Wild Land Management Services John Muir Trust
Resources
Management Standards
Our wild land management standards are designed to achieve ecological balance and integrity on wild land

Our 28 standards form the backbone of our wild land management. They fall into six categories – management planning; soil, carbon, water; biodiversity & woodland, deer & livestock; facilities, heritage & sustainability; and communities & awareness – and can be browsed from the top left menu.

You can also download our Wild Land Management Standards Handbook in PDF format, which details all the standards on this website and includes a useful actions checklist for wild land managers. You can also download the checklist separately as well as a management plan template.

The standards form a framework for working towards our vision for wild land. We would like to see the majority of the UK’s wild land supporting natural habitats and species.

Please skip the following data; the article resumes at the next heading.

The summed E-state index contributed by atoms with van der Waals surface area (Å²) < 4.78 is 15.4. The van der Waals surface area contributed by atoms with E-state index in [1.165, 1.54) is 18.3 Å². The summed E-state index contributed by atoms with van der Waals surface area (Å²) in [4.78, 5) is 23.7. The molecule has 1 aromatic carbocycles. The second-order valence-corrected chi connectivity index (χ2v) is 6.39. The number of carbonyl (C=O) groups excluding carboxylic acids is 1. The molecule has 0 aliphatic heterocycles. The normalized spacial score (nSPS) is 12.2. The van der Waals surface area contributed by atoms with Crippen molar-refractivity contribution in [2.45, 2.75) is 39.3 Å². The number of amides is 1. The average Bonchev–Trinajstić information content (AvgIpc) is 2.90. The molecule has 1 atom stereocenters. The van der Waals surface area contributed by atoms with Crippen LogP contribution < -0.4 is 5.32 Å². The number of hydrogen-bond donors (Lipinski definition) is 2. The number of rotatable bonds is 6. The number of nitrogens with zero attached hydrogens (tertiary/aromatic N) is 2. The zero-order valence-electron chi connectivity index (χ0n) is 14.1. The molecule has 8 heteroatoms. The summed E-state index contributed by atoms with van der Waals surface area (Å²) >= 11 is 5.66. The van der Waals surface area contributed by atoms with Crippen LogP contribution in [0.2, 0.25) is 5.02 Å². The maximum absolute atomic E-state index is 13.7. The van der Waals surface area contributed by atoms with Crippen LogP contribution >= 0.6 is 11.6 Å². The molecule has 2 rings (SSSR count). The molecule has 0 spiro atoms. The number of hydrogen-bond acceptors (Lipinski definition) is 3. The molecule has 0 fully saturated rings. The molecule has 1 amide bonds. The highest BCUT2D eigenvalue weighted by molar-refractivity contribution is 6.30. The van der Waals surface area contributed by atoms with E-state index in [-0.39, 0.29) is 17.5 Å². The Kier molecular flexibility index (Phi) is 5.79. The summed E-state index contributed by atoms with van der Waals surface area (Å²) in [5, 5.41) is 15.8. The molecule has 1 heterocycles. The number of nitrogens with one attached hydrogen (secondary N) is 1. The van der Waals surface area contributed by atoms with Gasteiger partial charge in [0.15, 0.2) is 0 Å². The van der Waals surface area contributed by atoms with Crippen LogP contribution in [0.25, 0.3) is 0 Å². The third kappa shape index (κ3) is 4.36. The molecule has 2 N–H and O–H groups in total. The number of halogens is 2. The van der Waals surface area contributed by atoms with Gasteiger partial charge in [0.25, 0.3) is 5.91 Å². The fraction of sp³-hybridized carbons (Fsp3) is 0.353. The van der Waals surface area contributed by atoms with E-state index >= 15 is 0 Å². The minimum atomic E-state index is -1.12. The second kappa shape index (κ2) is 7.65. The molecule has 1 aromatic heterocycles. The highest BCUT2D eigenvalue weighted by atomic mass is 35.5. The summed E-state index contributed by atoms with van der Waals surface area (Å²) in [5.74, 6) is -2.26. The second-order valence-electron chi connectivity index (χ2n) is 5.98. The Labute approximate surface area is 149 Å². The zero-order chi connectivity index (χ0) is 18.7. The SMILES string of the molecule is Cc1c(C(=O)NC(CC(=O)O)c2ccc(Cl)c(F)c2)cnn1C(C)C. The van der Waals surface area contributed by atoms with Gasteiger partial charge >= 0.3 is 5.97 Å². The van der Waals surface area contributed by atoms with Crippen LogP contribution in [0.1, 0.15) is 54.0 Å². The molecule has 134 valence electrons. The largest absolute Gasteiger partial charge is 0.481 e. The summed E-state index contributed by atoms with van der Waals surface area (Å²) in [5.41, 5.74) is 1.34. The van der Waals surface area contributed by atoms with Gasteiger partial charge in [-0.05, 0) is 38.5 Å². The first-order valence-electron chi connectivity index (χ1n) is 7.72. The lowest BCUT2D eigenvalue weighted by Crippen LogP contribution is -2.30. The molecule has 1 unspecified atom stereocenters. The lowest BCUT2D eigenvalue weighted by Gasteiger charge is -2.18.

We envision a diverse landscape of native woodland, sustainable numbers of grazing animals, rich flora and abundant wildlife.

We see the wide open spaces, stunning views, fresh air and clean water that are so important to people’s well-being, being valued and protected.

This is our vision of wild land management.

ETHOS
Wild land management requires a holistic approach
APPROACH
Protect landscapes, encourage native species, restore natural habitats

Wild land management

The Trust owns and manages over 25,000 hectares of some of the finest wild land in the UK. We own land to protect it, repair damage and to keep it wild for future generations. Helping us do this are the passionate volunteers who contribute thousands of hours to our conservation work parties each year.

We work to restore native woodlands and other important habitats, and encourage the return of native species and natural processes.

We maintain over 120 km of footpaths from woodland walks to coastal trails and world famous mountains routes, including access to seven Munros , five Corbetts and a Lakeland summit.

We regularly monitor the growth of tree seedlings, the condition of habitats such as dwarf shrub heath and blanket bog, and track the state of wildlife across our properties.